This Week in Science History saw in 1919, the solar eclipse that proved Albert Einstein’s theory of general relativity to be correct.
Einstein had published his theory in 1916, but because of the First World War, no attempts were made to test the theory until the English physicist Arthur Eddington and his colleagues travelled to observe the total solar eclipse of May 29th from Principe, off West Africa, and from northern Brazil.
Before Einstein, Newton’s theory of gravitation, put forward in his Principia Mathematica, published in the mid 17th century, had been the way to describe how gravity works. However, it could not account for what caused gravity and the source of the force. Newton himself was uncomfortable with how to explain how gravity seemed to ‘act at a distance’ through a vacuum.
Einstein’s theory of general relativity gives rise to a geometric theory of gravitation. This basically says that gravity doesn’t make things move – it is a consequence of the shape of ‘spacetime’. The best way to imagine this is the common analogy of a rubber sheet. If you (and some friends) stretch it out so it’s flat, then roll a ball from one side to the other, the ball will go straight across. But if you then put a big heavy ball in the middle of the sheet, it will cause a big dent in it – this is kind of like what happens to spacetime around a huge object like our sun – it changes shape. If you then roll the same ball as before across the rubber sheet, it won’t just roll straight across – because the big ball in the middle has created a dip, the path of the small ball will change – it may bend, or roll right round the dip and come back towards you, or it might stay rolling around the big heavy ball. This is what gravity does – the dip in the sheet caused by the big ball is affecting the path of other objects put on the sheet. Just like gravity in the real world will affect the movement of objects and light coming close to a massive object like a star.
The idea that light travelling towards us from distant stars would be bent by the gravitational pull of large objects like the Sun was suggested before the 1915 paper and could be predicted by combining Newton’s theory of gravity with Einstein’s earlier theory on special relativity. Using the now famous equation E=mc2 to calculate a mass for the light energy coming from a distant star, Newtonian gravitation predicts that the light will be bent by the sun’s gravity, causing the perceived position of that star in the sky to shift. However, in his 1916 paper, Einstein predicted a displacement of *twice* that predicted by Newtonian gravitation, and the only way to prove who was right would be through observation.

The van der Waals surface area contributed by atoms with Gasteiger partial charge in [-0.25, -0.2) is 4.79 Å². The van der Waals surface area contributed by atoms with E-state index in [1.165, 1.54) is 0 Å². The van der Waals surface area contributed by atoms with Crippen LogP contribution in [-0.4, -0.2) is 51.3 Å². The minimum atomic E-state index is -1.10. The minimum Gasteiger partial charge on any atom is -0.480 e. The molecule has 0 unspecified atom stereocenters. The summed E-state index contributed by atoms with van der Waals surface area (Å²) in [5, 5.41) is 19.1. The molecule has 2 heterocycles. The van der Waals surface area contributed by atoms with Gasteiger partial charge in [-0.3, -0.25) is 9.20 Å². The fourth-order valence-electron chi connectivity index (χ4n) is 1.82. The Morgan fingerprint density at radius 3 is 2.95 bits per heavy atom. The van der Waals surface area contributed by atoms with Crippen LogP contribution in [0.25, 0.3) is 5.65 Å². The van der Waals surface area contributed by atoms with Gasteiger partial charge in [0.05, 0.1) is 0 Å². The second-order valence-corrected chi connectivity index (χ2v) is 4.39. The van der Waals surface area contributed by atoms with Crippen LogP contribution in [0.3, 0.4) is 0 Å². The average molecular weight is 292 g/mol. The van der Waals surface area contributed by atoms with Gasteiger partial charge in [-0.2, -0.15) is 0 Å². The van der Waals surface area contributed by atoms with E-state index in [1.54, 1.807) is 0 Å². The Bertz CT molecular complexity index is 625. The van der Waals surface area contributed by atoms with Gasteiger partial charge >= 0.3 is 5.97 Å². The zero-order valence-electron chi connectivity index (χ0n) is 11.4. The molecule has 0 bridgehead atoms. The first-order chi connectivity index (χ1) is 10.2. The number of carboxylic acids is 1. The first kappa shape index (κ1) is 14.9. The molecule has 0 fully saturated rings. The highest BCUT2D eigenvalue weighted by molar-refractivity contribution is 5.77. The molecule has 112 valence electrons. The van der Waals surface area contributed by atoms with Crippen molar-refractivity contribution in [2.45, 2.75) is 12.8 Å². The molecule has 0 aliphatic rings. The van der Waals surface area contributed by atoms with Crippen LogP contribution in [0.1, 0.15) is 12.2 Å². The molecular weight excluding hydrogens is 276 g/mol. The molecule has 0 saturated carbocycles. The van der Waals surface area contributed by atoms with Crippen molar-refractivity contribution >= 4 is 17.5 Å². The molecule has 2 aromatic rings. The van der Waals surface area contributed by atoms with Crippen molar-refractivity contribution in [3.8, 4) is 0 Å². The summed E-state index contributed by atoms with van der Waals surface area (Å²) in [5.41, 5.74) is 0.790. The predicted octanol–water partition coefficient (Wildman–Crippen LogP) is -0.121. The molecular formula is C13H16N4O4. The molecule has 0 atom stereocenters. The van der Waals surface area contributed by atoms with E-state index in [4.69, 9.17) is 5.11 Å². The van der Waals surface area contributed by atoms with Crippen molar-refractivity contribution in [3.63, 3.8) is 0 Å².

The only time that stars could be observed when their position in the sky was close to the sun was during an eclipse, or the sun’s brightness would prevent photographs of the stars from being taken. This led to the expeditions made by Eddington and his colleagues in 1919.
On the day of the eclipse, it was cloudy in Principe. Eddington and his assistant worried that they would not get the photographs they needed. Fortunately for the future of physics, the clouds broke for long enough.
Back in England, they compared the photographs of the Hyades star field taken during the eclipse to photographic plates of the same star field when the sun was out of the way. The difference in position of the stars was just as Einstein had predicted – twice that of Newton’s theory.
Throughout the 20th century, further evidence to support Einstein’s general relativity theory has built up. The theory predicted the existence of black holes, gravitational redshift and gravitational time dilation, and the results of tests have all fitted with the theory’s predictions.General relativity is still the way we describe gravity in modern physics, although there are problems when it comes to quantum physics – the physics of the particles that make up atoms, in that the predictions of relativity do not hold on this tiny scale. Reconciling these two areas would lead to a so called ‘theory of everything’.